Investments sometimes lose value. And when those investments sit inside an individual retirement account, the losses can seem perplexing. The main benefit of an IRA is your savings grows tax-deferred. Having a deferral when your investments are growing is a smart tax strategy. But what about when your investments are declining? Can you get a tax break if your IRA loses money in the markets?
Individual retirement accounts are structured so that any tax impact is deferred until money is actually withdrawn from the IRA in what's called a distribution. When a distribution is made, that's when any tax treatment could be determined.
Preferred Strategy for IRA Losses: Defer any Distributions to at Least Age 59.5Generally speaking, it's better to do your asset re-allocation inside the plans than to take a distribution and have the money outside of the plans. That's because for traditional (deductible) IRAs, the entire amount of the withdrawal will be included in your taxable income, and this might push you into higher tax brackets. Also, there's a 10% penalty for early distributions if you are under age 59.5.
IRA Losses Can Be Deducted If All IRAs of the Same Type are Cashed OutYou can take a loss on IRA plans, but only if you cash out all IRAs of the same type. That means: cashing out all your traditional IRAs, or cashing out all your Roth IRAs.
For traditional IRAs this loss provision works only if you have basis from nondeductible contributions. Basis means there were nondeductible amounts contributed to a traditional IRA. If there's no basis, then there will not be a loss that you can deduct on your tax return. However, you cannot cash out only your nondeductible IRAs. All traditional IRA funds must be liquidated to obtain the loss deduction. For additional information, see Publication 590, chapter 1 and drill down to the section on "Recognizing Losses on Traditional IRA Investments."
The loss provision works better with Roth IRAs since there's basis for your original contributions. Any loss would be a miscellaneous itemized deduction subject to the 2% of AGI threshold limit. If value of the Roth IRA has dropped below your total contributions, then the entire value of the account can be cashed out and you can take a deduction for the loss, and the distribution will not be subject to the early distribution penalty. This is provided for in the Treasury Regulations section 1.408A-6 especially Q&A numbers 4 and 5.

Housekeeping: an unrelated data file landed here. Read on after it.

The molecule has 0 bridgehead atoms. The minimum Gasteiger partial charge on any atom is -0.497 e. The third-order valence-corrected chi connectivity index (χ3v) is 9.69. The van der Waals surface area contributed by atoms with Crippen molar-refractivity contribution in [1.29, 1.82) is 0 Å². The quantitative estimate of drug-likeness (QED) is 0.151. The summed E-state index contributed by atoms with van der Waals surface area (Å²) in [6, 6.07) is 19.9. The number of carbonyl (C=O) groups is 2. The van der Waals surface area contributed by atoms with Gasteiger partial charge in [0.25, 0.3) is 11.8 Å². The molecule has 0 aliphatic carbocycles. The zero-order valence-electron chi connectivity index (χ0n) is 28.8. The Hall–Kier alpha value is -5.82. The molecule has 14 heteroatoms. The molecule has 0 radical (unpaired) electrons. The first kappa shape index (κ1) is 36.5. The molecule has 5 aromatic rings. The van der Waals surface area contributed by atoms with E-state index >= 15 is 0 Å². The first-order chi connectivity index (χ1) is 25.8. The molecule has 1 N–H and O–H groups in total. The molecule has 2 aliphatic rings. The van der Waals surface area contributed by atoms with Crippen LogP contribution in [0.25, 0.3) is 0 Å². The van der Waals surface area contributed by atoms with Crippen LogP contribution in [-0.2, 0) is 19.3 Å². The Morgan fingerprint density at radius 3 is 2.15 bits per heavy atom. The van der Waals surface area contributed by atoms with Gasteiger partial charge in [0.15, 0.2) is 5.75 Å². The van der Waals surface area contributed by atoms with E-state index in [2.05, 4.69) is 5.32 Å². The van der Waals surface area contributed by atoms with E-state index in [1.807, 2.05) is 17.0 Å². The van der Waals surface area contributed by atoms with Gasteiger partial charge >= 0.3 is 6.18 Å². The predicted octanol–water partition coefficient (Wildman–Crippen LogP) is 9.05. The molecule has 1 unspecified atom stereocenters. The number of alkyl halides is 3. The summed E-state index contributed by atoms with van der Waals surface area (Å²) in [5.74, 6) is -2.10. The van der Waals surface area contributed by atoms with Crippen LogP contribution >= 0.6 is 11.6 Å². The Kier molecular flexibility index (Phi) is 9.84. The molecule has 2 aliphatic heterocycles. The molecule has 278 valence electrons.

If the Roth IRA has lost value, but it's value is not below the total amount of contributions, then there won't be a loss for tax reporting purposes. In this case, it would be better to maintain the tax-deferral on the gains you already have. For more details see Publication 590, chapter 2, and drill down to the section on "Recognizing Losses on Investments."
Miscellaneous Deduction for IRA LossesIRA losses are a miscellaneous itemized deduction subject to the 2% of AGI limitation. These losses are reported on Schedule A. To get the benefit of the deduction, your loss will need to exceed 2% of your adjusted gross income, and you will need to be able to itemize. Miscellaneous deductions can be adjusted out by the alternative minimum tax, which may further erode the tax benefit of claiming the loss.
Final Considerations for IRA LossesOnce assets are removed from a retirement account, they are removed permanently. You'll only be able to contribute new funds. IRA investors will want to take a look at their long-term asset allocation goals, along with any earnings projections. Any earnings, interest, dividends, gains inside the IRA plan will be tax-deferred (or tax-free if it's a Roth). This allows for your earnings to compound without annual tax payments. The idea here is to preserve the tax-deferral as long as possible to allow your earnings to accumulate faster than they might in a taxable brokerage account.
However, some IRA account-holders may not want to re-invest. Instead, they would rather pull the money out for non-investment purposes such as buying a house, paying for medical expenses, starting a business, or for living expenses. While in general I recommend trying to maintain the deferral as long as possible, it may be necessary to consider a strategy for early distributions. In this circumstance, I would first pull money from IRAs with losses (first Roth then traditional IRAs). If there's no overall loss, then pull money first from Roth then from nondeductible then from deductible IRAs. (These sequences provide the greatest opportunity to keep the penalties minimized.) If a taxpayer has short-term cash needs, I would look first at taking a loan against your 401(k) before even considering an IRA distribution, since with a 401(k) you'll be lending to yourself, and the interest would go back inside your 401(k) plan.
That's the overall picture. What will work best for you depends largely on your specific investment and financial goals, coupled with a tax strategy that makes an IRA loss as least costly as possible.